How fast can a leader walk 60 feet?
Professor Richard Wiseman has spent his life investigating studies mainstream research scientists avoid. For example he was poking around the observation that the pace of life is much quicker today than it was in the past. So he decided to measure the average time taken to walk 60 feet in major cities around the world. He was inspired by a study carried out in the early 1990s that showed our walking speed to be a reliable measure of the pace of life in a city, and that people in fast-moving cities are less likely to help others and have higher rates of coronary heart disease.
His findings of the fastest cities included Singapore in the number one spot, seven ahead of New York #8. I was surprised in some ways to see Dublin in the #5 position. Canada’s capital city Ottawa was #20 and the majority of the bottom ten were cities in the Middle East.
How fast do you walk 60 feet?
- Are you a fast person in a slow city?
- Are you a slow person amidst a fast paced culture?
- Are you a fast leader in a slow organizational culture?
- Or a slow leader in an organization going at light speed?
The majority of highly positioned Christian leaders are functioning like they are injecting nitro and it is taking it’s toll. (Oh wait, that’s coffee.)
Undeniably the pace of life is increasing in North America among Christian leaders. Why? Here is my list:
- Sadly there is competition among the parachurch ministries, and churches, leading to some serious, driven, work environments.
- Lack of resources have led many leaders to lay off staff and forced them to do much more with less.
- We have stopped caring for those we work with or who work for us. If congregations really cared about their pastors they would come alongside as loving brothers and sisters to solve the issues behind overtaxing expectations. I say this realizing that some of these issues are the pastor’s – others belong solely with the church.
- Underneath each ministry there is an unspoken, powerful question about relevance that makes leaders secretly uneasy and propels them into frenetic lifestyles as they pursue the next fad.
- We expect too much. Most leaders set such high standards for themselves they cannot even reach them – usually well beyond what those they serve actually expect.
Leaders should be concerned about the impact of a fast paced life. I admit, I like the rush of the city and the in and out travel schedule – but I have learned, it does take a toll.
The incidence of medical problems is on the rise among Christian leaders. The continuous struggle to meet deadlines, the need to continuously update themselves about the latest changes in their ‘field’ and the swiftness required to accomplish a task makes leaders stressed. The stress in turn lowers our immunity and makes us vulnerable to a large number of health problems. These can be simple skin problems such as a rash or other complicated medical problems such as hypertension, diabetes, heart problems and even nervous breakdown.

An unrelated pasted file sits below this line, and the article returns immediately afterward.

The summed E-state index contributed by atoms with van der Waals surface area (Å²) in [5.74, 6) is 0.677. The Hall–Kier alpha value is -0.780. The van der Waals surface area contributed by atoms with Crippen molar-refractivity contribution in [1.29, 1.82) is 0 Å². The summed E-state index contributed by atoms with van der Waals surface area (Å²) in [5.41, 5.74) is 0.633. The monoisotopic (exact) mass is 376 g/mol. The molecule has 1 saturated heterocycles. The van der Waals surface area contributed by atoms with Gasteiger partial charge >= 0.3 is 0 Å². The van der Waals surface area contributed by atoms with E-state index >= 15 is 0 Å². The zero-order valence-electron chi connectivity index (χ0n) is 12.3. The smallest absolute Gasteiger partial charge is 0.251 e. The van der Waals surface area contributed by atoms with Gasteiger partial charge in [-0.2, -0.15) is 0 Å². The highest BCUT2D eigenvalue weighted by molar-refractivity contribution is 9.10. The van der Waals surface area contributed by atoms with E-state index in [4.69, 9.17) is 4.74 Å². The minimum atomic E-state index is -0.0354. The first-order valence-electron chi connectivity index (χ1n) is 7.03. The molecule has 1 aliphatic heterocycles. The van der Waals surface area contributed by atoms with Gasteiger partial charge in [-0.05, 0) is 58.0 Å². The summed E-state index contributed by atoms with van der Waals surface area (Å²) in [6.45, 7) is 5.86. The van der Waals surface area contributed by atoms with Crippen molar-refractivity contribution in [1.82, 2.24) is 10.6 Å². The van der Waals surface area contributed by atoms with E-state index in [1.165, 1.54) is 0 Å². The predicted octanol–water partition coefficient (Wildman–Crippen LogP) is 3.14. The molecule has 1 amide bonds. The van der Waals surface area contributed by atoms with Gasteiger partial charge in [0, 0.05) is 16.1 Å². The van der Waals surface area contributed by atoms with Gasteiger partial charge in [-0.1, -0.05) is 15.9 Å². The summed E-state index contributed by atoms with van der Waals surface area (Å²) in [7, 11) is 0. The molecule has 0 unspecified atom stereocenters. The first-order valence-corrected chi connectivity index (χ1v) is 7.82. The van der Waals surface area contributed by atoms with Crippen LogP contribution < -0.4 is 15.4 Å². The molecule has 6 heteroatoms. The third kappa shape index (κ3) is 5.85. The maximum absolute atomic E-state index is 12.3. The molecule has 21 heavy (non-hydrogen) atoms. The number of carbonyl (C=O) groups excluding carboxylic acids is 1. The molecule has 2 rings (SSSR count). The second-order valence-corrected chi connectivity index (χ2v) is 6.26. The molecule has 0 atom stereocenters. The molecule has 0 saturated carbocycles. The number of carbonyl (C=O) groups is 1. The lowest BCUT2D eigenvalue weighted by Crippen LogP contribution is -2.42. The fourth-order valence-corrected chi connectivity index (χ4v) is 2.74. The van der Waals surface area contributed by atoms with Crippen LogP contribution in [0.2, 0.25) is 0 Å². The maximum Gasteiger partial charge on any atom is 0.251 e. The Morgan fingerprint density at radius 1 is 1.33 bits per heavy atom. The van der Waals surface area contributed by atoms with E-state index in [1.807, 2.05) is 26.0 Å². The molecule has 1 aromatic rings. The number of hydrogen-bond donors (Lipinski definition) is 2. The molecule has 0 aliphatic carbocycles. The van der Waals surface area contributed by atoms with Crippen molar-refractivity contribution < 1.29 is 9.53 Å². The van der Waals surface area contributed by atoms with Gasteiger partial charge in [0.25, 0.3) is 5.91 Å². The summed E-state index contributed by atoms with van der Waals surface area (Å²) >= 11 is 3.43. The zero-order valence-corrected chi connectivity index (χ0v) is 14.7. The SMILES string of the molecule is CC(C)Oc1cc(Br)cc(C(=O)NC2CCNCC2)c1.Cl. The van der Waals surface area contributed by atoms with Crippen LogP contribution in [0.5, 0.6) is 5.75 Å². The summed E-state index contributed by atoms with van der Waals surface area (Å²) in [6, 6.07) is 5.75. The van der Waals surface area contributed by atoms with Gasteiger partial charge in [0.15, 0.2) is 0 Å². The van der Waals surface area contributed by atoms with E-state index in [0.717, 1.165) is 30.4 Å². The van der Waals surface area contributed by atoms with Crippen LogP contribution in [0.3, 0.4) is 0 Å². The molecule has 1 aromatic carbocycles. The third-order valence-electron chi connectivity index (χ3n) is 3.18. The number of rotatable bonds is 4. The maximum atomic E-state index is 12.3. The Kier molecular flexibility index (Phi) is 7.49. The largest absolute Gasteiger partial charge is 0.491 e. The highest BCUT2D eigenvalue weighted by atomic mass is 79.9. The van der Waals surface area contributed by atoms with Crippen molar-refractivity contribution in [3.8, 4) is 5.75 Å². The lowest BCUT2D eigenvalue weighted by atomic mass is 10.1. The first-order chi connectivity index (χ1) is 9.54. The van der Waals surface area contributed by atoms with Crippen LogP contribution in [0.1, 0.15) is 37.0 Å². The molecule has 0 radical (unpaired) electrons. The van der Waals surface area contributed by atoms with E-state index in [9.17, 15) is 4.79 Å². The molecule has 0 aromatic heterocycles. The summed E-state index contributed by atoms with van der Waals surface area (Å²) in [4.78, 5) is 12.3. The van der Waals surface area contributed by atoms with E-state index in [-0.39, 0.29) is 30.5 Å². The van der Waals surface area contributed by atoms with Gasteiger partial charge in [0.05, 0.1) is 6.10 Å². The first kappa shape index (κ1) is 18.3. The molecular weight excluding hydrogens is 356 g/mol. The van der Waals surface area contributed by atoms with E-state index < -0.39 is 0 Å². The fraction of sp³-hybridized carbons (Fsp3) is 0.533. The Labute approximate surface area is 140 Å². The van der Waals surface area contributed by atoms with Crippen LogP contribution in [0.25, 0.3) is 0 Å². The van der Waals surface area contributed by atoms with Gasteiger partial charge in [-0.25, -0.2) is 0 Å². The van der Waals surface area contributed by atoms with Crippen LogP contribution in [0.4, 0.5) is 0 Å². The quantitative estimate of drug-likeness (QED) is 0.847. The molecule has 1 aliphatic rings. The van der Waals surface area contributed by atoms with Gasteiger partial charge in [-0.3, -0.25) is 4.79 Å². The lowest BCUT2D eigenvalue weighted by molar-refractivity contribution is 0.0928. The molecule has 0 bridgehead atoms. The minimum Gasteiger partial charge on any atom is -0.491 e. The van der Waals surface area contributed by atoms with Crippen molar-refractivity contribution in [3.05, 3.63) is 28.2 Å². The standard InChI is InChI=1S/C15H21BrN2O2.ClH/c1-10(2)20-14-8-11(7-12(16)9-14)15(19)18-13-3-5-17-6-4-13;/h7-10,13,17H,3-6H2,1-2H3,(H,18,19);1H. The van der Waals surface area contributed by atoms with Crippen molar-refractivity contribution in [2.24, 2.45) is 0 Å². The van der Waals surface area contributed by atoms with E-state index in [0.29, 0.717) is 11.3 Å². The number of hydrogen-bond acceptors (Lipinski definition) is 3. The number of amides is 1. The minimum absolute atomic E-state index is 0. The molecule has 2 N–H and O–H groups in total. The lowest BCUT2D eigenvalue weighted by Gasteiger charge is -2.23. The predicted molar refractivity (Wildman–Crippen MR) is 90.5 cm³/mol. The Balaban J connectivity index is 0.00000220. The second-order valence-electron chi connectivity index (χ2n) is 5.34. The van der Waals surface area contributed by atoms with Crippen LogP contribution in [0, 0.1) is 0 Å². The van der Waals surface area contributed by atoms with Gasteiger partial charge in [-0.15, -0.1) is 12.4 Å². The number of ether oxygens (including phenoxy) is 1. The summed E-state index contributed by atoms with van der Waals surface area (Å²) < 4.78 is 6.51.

The fast pace of life causes a large number of family problems. Leaders are so busy in fulfilling their job requirements that they have very little time to spend with family. As a result the family structure is being shattered. Those who are married are getting divorced while those who are single have no time for meaningful relationships that might lead to the love. Leaders who are parents are prone to ignoring their children and as a result children are becoming distant from their parents and have little affiliation with their faith beliefs or interests.
Having just returned from my “selah,” – an intentional pause from a pretty hectic schedule – I realize how many leaders, like myself, need to slow down. The problems of the face paced life out weigh the meager benefits.
Lunched with John McAuley today and he spoke of Psalm 23:2 “He makes me lie down in green pastures.” If we as leaders don’t do something about our pace – God may cause us to lie down. Both John and I have experienced this.
So what should our response be? Without over simplifying, we are to turn to Jesus. Christian leaders need to remember that Jesus promised us “rest” if we come to Him – not an endless list of expectations. For each of my five reasons above – leaders can be mentored and learn how to truly lead through challenges but it is highly personalized for each man and woman.
Work hard by all means, but make sure the pace is sustainable.
2 thoughts on “Nitro Leadership”
I just used this as a reflection at my work place…
Was talking to another ministry leader about this today… in 2 Chron. 36, the ‘remnant’ of Judah is carried off to Bablyon. And then there’s this odd verse: “The land enjoyed its sabbath rests; all the time of its desolation it rested, until the seventy years were completed in fulfillment of the word of the LORD spoken by Jeremiah.” (v. 21). It seems that since Israel didn’t let the land rest every 7 years, and never celebrated a true “Year of Jubilee,” that God added up the missed years of Sabbath and forced them upon the nation. No wonder… ground does not produce when it’s overworked! God was renewing the soil.
I sometimes wonder if the reason the church in the west is so fruitless these days is because we have overworked the “soil.” I wonder what may grow and flourish if we really embraced a principle of rest?
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